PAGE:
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" But that I am forbid To tell the secrets of my prison-house, I could a tale unfold whose lightest word Would harrow up thy soul, freeze thy young blood, Make thy two eyes, like stars, start from their spheres, Thy knotted and combined locks to part And... "
The Shakespeare argosy, containg much of the wealth of Shakespeare's wisdom ... - Page 220
by William Shakespeare - 1874
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Sculpture: Some Observations on Shape and Form from Pygmalion's Creative Dream

Johann Gottfried Herder, Jason Gaiger - Art - 2002 - 141 pages
...phrases in inverted quotation marks are in English in the original. See Shakespeare, Hamlet, 1.5.15-20: "I could a tale unfold, whose lightest word / Would...locks to part, / And each particular hair to stand on end / Like quills upon the fretful porpentine." 22. Shakespeare, Hamlet, 3.4.120-23. Herder cites...
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Sculpture: Some Observations on Shape and Form from Pygmalion's Creative Dream

Johann Gottfried Herder, Jason Gaiger - Art - 2002 - 141 pages
...phrases in inverted quotation marks are in English in the original. See Shakespeare, Hamlet, 1.5.15-20: "I could a tale unfold, whose lightest word / Would...locks to part, / And each particular hair to stand on end / Like quills upon the fretful porpentine." 22. Shakespeare, Hamlet, 3.4.120-23. Herder cites...
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Amleto

William Shakespeare - Drama - 1995 - 320 pages
...of nature Are burnė and purged away. But that I am forbid To tell the secreta of my prison house, I could a tale unfold whose lightest word Would harrow...like stars start from their spheres, Thy knotted and combinčd locks to part, And each particular hair to stand an end Like quills upon the fretful porpentėne....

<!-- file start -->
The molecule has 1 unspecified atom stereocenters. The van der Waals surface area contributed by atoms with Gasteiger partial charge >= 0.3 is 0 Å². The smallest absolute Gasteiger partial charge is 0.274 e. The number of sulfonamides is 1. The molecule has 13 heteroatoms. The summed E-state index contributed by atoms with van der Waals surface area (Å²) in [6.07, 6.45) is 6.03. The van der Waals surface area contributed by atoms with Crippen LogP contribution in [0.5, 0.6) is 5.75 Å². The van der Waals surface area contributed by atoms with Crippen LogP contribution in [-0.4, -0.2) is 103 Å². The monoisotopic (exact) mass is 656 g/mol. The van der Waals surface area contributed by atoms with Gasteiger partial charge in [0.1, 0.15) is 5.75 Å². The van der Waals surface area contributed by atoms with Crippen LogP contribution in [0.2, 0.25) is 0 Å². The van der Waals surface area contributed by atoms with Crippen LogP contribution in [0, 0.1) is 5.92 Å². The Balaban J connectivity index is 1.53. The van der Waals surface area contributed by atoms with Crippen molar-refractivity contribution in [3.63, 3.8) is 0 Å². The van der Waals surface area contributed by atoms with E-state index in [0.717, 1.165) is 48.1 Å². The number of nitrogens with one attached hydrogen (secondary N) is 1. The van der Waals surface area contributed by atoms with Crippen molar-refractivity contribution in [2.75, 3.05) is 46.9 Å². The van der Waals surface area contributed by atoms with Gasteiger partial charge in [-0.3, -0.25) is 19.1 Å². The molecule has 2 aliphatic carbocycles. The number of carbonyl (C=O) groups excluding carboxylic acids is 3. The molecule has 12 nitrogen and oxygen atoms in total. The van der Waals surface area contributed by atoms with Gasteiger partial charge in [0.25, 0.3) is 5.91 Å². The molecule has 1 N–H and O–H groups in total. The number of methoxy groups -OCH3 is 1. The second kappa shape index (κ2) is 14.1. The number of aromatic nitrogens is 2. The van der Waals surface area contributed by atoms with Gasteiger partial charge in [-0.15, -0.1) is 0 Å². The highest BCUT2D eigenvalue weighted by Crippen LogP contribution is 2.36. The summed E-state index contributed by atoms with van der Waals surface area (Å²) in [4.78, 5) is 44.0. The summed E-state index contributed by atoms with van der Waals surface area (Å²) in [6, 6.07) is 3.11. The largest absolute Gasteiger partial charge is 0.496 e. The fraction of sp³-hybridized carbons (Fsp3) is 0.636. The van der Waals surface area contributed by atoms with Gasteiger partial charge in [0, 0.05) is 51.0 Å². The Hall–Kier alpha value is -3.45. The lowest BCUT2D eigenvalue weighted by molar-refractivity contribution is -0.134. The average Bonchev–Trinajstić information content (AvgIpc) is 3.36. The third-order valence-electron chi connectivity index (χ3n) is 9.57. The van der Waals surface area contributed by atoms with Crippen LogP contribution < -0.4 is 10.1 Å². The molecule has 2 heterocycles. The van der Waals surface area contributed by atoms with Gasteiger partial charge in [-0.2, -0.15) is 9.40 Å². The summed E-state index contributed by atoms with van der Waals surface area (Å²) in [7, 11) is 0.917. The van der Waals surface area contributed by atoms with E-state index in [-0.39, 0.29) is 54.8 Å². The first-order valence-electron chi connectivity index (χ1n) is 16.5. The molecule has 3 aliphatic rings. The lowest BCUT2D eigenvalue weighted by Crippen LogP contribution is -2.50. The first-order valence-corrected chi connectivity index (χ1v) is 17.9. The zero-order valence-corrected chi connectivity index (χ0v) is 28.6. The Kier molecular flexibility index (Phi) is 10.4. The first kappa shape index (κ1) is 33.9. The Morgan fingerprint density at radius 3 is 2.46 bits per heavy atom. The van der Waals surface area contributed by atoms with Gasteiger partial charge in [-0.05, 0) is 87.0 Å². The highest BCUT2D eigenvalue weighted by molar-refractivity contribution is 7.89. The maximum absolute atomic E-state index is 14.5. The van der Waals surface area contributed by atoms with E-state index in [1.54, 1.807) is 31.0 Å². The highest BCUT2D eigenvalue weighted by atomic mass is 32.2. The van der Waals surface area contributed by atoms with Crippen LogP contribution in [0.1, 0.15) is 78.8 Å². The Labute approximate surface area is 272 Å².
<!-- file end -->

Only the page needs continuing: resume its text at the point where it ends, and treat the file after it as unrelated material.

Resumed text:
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Between Fathers and Sons: Critical Incident Narratives in the Development of ...

Robert J. Pellegrini, Theodore R. Sarbin - Social Science - 2002 - 231 pages
...days of Nature Are burnt and purged away? But that I am forbid To tell the secrets of my Prison-House; I could a Tale unfold, whose lightest word Would harrow...two eyes like stars, start from their Spheres, Thy knotty and combined locks to part, And each particular hair to stand an end, Like Quills upon the fretful...
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Buried Alive: The Terrifying History of Our Most Primal Fear

Jan Bondeson - Medical - 2002 - 320 pages
...instance being the coffin):17 Oh Reader! — But that I am forbid To tell the secrets of the prison-house I could a tale unfold, whose lightest word Would harrow...freeze thy young blood, Make thy two eyes, like stars, shoot from their spheres. . . . MIRACLES OF THE DEAD In our graveyards with winter winds blowing There's...
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Exorcism and Its Texts: Subjectivity in Early Modern Literature of England ...

Hilaire Kallendorf - Literary Criticism - 2003 - 327 pages
...the vulnerable young man — take the form of a boast of the demonic powers to which he has access: I could a tale unfold whose lightest word Would harrow...combined locks to part, And each particular hair to stand on end, Like quills upon the fearful porpentine. As Hamlet's later madness (sometimes manifested using...
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The Castle of Otranto and The Mysterious Mother

Horace Walpole - Fiction - 2003 - 357 pages
...link the style and themes of The Castle of Otranto to Shakespeare's tragedies. See: Hamlet, Ivi6-i8. "I could a tale unfold whose lightest word/ Would...two eyes, like stars,/ Start from their spheres." See: EL Burney, "Shakespeare in Otranto" Manchester Review 12 (1972): 61-64. 2 Specter or ghost. pretence...
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The Kendall/Hunt Anthology: Literature to Write About

K. H. Anthol - Language Arts & Disciplines - 2003 - 313 pages
...that I am forbid To tell the secrets of my prison-house, I could a tale unfold whose lightest word 15 Would harrow up thy soul, freeze thy young blood,...two eyes, like stars, start from their spheres, Thy knotty and combined locks to part And each particular hair to stand on end, Like quills upon the fretful...
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Shakespeare, from Stage to Screen

Sarah Hatchuel - Literary Criticism - 2004
...transform Hamlet into a monstrous figure: But that I am forbid To tell the secrets of my prison-house, I could a tale unfold whose lightest word Would harrow...combined locks to part, And each particular hair to stand on end, Like quills upon the fearful porpentine. (1.v.13-zo) The bulging eyes and the hair standing...
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The Great Comedies and Tragedies

William Shakespeare - Drama - 2005 - 896 pages
...days of nature Are burnt and purged away: but that I am forbid To tell the secrets of my prison-house, I could a tale unfold whose lightest word Would harrow...eternal blazon must not be To ears of flesh and blood. List, list, O list! If thou didst ever thy dear father love HAMLET O God! GHOST Revenge his foul and...
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